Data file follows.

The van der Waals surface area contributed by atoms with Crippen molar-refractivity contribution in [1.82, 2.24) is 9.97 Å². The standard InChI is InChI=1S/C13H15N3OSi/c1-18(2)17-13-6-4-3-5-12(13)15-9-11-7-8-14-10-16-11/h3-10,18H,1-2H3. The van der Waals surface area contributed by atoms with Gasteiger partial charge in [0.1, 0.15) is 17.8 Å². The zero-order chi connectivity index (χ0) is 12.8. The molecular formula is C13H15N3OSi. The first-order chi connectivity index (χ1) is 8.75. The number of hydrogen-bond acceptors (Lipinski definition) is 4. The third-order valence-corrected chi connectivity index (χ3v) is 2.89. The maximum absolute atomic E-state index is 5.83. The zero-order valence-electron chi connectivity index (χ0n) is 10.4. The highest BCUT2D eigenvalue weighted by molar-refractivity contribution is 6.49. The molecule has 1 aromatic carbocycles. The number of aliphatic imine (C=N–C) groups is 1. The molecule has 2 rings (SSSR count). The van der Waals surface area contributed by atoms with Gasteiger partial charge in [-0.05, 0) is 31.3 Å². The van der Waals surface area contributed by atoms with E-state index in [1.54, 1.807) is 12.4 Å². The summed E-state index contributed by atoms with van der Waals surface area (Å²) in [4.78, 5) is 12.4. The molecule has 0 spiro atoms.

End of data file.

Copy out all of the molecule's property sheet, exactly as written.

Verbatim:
The van der Waals surface area contributed by atoms with Crippen molar-refractivity contribution in [1.82, 2.24) is 9.97 Å². The standard InChI is InChI=1S/C13H15N3OSi/c1-18(2)17-13-6-4-3-5-12(13)15-9-11-7-8-14-10-16-11/h3-10,18H,1-2H3. The van der Waals surface area contributed by atoms with Gasteiger partial charge in [0.1, 0.15) is 17.8 Å². The zero-order chi connectivity index (χ0) is 12.8. The molecular formula is C13H15N3OSi. The first-order chi connectivity index (χ1) is 8.75. The number of hydrogen-bond acceptors (Lipinski definition) is 4. The third-order valence-corrected chi connectivity index (χ3v) is 2.89. The maximum absolute atomic E-state index is 5.83. The zero-order valence-electron chi connectivity index (χ0n) is 10.4. The highest BCUT2D eigenvalue weighted by molar-refractivity contribution is 6.49. The molecule has 1 aromatic carbocycles. The number of aliphatic imine (C=N–C) groups is 1. The molecule has 2 rings (SSSR count). The van der Waals surface area contributed by atoms with Gasteiger partial charge in [-0.05, 0) is 31.3 Å². The van der Waals surface area contributed by atoms with E-state index in [1.54, 1.807) is 12.4 Å². The summed E-state index contributed by atoms with van der Waals surface area (Å²) in [4.78, 5) is 12.4. The molecule has 0 spiro atoms.